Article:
Being a Fool lets the cat out of my bag, the wind out of my sails. The word comes from the Latin follies, meaning “windbag, a pair of bellows.” The pleasure of being foolish lies precisely in the freedom it gives from self-importance and social expectations; the freedom from striving, from the pressure to impress others, to do things the way others do them.

A fool is simply not responsible in the way most people are. He knows he is ultimately not responsible for the way things turn out. He isn’t weighed down by the weight of the world. He knows the world won’t descend into chaos if he takes a nap for half an hour.

Being the fool is not the same as acting the fool: you can’t decide to be playful, or foolish, for an hour a day, as if it were yet another task to add to your campaign of self-improvement. It’s rather the result of a relaxation of the rules and goals that you normally run your life by. A softening of the beliefs that hold up your world and your idea of who you think you are. The pleasure of foolishness lies in large part in the absence of self-consciousness; in the self-forgetting that comes in a moment of abandon.

Whenever I’m in a country where bargaining is the usual mode of transaction, I have enjoyed the poker game of going back and forth in order to walk off with my prize—a carpet, a painting, a piece of ceramic—for the lowest price possible. I would spend a day for the sake of reducing the price by the equivalent of five dollars. But more often than not I would walk away with not just my purchase but also with a tinge of regret. Sometimes I would feel downright mean. There had to be a balance somewhere between walking off feeling I had been taken advantage of and walking away feeling strangely guilty. Then one day in Istanbul I fell instantly in love with a carpet in a small shop near the Topkapi Palace—right in the heart of the tourist district, where prices are always grossly inflated. The elderly vendor looked at the rug, flipped it over, and quoted a figure. I came back with something near half of his quote. He smiled and came up with a number somewhere between his and mine. I accepted without another word. It was all over in forty-five seconds. I was ecstatic, as much for the ease, the simplicity of the transaction, as I was for the rug.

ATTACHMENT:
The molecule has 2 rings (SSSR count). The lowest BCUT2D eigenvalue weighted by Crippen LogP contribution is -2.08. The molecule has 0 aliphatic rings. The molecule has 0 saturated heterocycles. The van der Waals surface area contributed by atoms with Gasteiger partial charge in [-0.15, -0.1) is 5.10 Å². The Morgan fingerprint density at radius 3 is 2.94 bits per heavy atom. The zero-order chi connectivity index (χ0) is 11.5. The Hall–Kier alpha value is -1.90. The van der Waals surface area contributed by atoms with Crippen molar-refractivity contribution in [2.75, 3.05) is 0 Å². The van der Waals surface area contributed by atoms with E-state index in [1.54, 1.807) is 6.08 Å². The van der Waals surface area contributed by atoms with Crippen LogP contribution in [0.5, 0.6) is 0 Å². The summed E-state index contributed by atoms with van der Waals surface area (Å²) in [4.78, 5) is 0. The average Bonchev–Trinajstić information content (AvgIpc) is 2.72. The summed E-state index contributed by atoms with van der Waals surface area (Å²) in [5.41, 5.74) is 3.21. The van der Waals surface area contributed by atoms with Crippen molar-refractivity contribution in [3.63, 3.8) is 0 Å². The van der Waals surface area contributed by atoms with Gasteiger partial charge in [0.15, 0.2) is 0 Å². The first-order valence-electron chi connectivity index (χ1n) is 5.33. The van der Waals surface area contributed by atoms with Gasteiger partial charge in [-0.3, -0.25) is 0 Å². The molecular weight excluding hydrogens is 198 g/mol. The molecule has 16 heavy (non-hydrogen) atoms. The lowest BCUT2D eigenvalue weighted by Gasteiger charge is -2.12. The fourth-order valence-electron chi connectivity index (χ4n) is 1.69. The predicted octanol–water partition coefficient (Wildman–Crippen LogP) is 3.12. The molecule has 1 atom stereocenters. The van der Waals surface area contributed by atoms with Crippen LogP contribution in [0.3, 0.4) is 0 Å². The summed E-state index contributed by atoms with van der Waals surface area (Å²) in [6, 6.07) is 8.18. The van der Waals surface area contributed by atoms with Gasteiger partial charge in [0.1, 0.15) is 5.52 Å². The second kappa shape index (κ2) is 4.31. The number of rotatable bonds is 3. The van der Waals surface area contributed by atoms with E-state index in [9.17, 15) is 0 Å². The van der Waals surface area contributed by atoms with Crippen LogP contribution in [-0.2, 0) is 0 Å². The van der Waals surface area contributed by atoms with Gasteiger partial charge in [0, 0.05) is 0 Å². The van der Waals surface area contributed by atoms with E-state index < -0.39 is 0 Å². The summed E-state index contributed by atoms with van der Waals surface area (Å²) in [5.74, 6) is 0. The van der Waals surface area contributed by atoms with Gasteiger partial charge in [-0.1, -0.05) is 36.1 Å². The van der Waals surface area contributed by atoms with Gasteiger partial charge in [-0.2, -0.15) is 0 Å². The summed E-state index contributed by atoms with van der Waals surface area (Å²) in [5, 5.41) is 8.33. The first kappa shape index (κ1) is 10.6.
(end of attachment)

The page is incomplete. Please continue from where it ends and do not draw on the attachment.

We both smiled, shook hands, and I walked out of that shop with my carpet and a light heart. For someone else, this would have been normal. For me, with my radar for being made a fool of, this was a breakthrough. A highly pleasurable one. And if I had been had, this time I truly didn’t care.

We may run the risk of losing face or being taken advantage of when we let the fool in us have some say, but we may also be exposing ourselves to the possibility of genuine connection to other human beings, to the wisdom that comes out of left field, synchronicity, and unlikely meetings on street corners. And you never know, we may even be opening the door to love.

From the book Seven Sins for a Life Worth Living, © 2005 by Roger Housden. Published by Harmony Books, a division of Random House, Inc.

Temple
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